Henry “Box” Brown escaped slavery by having himself secretly shipped from Richmond, VA to Philadelphia in a box 3′ long, 2 1/2′ deep, & 2′ wide. The trip took 27 hours. He lived to tell about it as an anti-slavery lecturer, and to sing about it as a travelling performer. He published broadsides in the US of lyrics recounting his Escape from Slavery, set to the Stephen Foster tune Uncle Ned, and his Hymn of Thansgiving upon release from the box, set to a church tune. He also released an edition of Escape from Slavery in England after moving there following passage of the Fugitive Slave Act of 1850, which made it dangerous for him to remain in the US.


Formerly enslaved, evangelist and advocate for African-Americans‘ and women’s rights Sojourner Truth was known for her compelling voice both as an orator and as a vocalist. There is an account of her quelling a violent mob with her singing. She wrote the lyrics I Am Pleading for my People (see p. 302-304 of her Narrative of Sojourner Truth), reportedly sung to the tune of Auld Lang Syne. She was also associated with a song celebrating Black soldiers in the Union Army. Her version, The Valiant Soldiers, seems to be based on The Marching Song of the First Arkansas Colored Regiment (more info here; register to view), attributed to that regiment’s White captain, Lindsay Miller. He may have compiled it from the singing of men under his command. Both versions were sung to the tune of John Brown’s Body/Battle Hymn of the Republic.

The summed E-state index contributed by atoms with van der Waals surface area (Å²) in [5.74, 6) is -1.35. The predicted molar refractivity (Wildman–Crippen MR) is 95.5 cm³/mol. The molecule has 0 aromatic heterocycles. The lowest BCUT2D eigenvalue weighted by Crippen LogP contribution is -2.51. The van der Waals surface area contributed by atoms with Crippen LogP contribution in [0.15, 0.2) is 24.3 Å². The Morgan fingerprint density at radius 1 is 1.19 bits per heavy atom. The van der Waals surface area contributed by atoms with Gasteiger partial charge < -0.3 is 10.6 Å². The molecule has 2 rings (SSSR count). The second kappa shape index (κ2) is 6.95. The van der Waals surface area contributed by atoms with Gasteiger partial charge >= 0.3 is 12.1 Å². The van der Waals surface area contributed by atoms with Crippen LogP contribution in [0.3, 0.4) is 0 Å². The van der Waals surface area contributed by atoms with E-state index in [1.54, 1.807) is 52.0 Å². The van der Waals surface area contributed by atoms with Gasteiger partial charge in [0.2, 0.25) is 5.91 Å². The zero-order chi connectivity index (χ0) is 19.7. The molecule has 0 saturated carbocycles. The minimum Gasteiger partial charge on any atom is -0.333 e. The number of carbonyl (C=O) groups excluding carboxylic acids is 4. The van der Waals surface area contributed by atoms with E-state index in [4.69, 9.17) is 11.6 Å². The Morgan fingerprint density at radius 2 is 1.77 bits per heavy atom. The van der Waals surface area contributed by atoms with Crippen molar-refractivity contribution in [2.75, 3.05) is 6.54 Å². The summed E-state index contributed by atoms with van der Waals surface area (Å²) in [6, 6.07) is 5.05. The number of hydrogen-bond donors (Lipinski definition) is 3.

More Black voices are amplified by the Songs of Slavery and Emancipation project, which “presents recently discovered songs composed by enslaved people and explicitly calling for resistance to slavery. Some originate as early as 1800 and others as late as the outbreak of the Civil War. The project also includes long-lost songs of the abolitionist movement, some of which were written by fugitive slaves as well as free black people, challenging common misconceptions of abolitionism.” Initiated by Matt Callahan of Art and History in Politics, the project encompasses a double CD, a book, and a documentary film.